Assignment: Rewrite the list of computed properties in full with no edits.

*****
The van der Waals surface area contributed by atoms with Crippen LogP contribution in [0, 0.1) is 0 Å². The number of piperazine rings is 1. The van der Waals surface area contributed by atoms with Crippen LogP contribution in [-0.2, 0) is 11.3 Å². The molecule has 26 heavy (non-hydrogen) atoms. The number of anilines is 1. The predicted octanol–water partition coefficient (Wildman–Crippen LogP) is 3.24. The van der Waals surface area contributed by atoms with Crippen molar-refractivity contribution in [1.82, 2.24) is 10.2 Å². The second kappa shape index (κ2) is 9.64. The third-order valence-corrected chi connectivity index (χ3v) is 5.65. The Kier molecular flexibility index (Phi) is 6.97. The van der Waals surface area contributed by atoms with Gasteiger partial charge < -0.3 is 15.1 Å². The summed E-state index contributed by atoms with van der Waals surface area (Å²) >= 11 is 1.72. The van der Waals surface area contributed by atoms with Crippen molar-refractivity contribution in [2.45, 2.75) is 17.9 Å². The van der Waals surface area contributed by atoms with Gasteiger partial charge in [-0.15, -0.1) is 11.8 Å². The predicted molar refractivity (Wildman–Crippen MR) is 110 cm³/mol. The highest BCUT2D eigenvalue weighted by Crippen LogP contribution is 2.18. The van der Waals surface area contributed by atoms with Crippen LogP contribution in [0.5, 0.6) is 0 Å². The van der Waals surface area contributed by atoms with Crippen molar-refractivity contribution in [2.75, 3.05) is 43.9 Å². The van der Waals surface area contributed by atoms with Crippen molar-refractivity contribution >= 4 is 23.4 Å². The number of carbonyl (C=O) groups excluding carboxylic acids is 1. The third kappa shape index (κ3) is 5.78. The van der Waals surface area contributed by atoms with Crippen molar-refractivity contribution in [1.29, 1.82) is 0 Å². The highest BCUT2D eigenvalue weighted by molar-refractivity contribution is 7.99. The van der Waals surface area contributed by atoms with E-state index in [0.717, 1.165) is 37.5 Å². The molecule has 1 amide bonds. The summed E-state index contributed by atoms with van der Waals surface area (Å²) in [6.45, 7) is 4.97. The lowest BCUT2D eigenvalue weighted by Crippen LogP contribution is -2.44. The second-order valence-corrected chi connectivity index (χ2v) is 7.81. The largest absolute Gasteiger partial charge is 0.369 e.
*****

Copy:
The van der Waals surface area contributed by atoms with Crippen LogP contribution in [0, 0.1) is 0 Å². The number of piperazine rings is 1. The van der Waals surface area contributed by atoms with Crippen LogP contribution in [-0.2, 0) is 11.3 Å². The molecule has 26 heavy (non-hydrogen) atoms. The number of anilines is 1. The predicted octanol–water partition coefficient (Wildman–Crippen LogP) is 3.24. The van der Waals surface area contributed by atoms with Crippen molar-refractivity contribution in [1.82, 2.24) is 10.2 Å². The second kappa shape index (κ2) is 9.64. The third-order valence-corrected chi connectivity index (χ3v) is 5.65. The Kier molecular flexibility index (Phi) is 6.97. The van der Waals surface area contributed by atoms with Gasteiger partial charge < -0.3 is 15.1 Å². The summed E-state index contributed by atoms with van der Waals surface area (Å²) >= 11 is 1.72. The van der Waals surface area contributed by atoms with Crippen molar-refractivity contribution in [2.45, 2.75) is 17.9 Å². The van der Waals surface area contributed by atoms with Gasteiger partial charge in [-0.15, -0.1) is 11.8 Å². The predicted molar refractivity (Wildman–Crippen MR) is 110 cm³/mol. The highest BCUT2D eigenvalue weighted by Crippen LogP contribution is 2.18. The van der Waals surface area contributed by atoms with Crippen LogP contribution in [0.5, 0.6) is 0 Å². The van der Waals surface area contributed by atoms with Crippen molar-refractivity contribution in [2.75, 3.05) is 43.9 Å². The van der Waals surface area contributed by atoms with Crippen molar-refractivity contribution >= 4 is 23.4 Å². The number of carbonyl (C=O) groups excluding carboxylic acids is 1. The third kappa shape index (κ3) is 5.78. The van der Waals surface area contributed by atoms with Crippen molar-refractivity contribution in [1.29, 1.82) is 0 Å². The highest BCUT2D eigenvalue weighted by molar-refractivity contribution is 7.99. The van der Waals surface area contributed by atoms with E-state index in [0.717, 1.165) is 37.5 Å². The molecule has 1 amide bonds. The summed E-state index contributed by atoms with van der Waals surface area (Å²) in [6.45, 7) is 4.97. The lowest BCUT2D eigenvalue weighted by Crippen LogP contribution is -2.44. The second-order valence-corrected chi connectivity index (χ2v) is 7.81. The largest absolute Gasteiger partial charge is 0.369 e.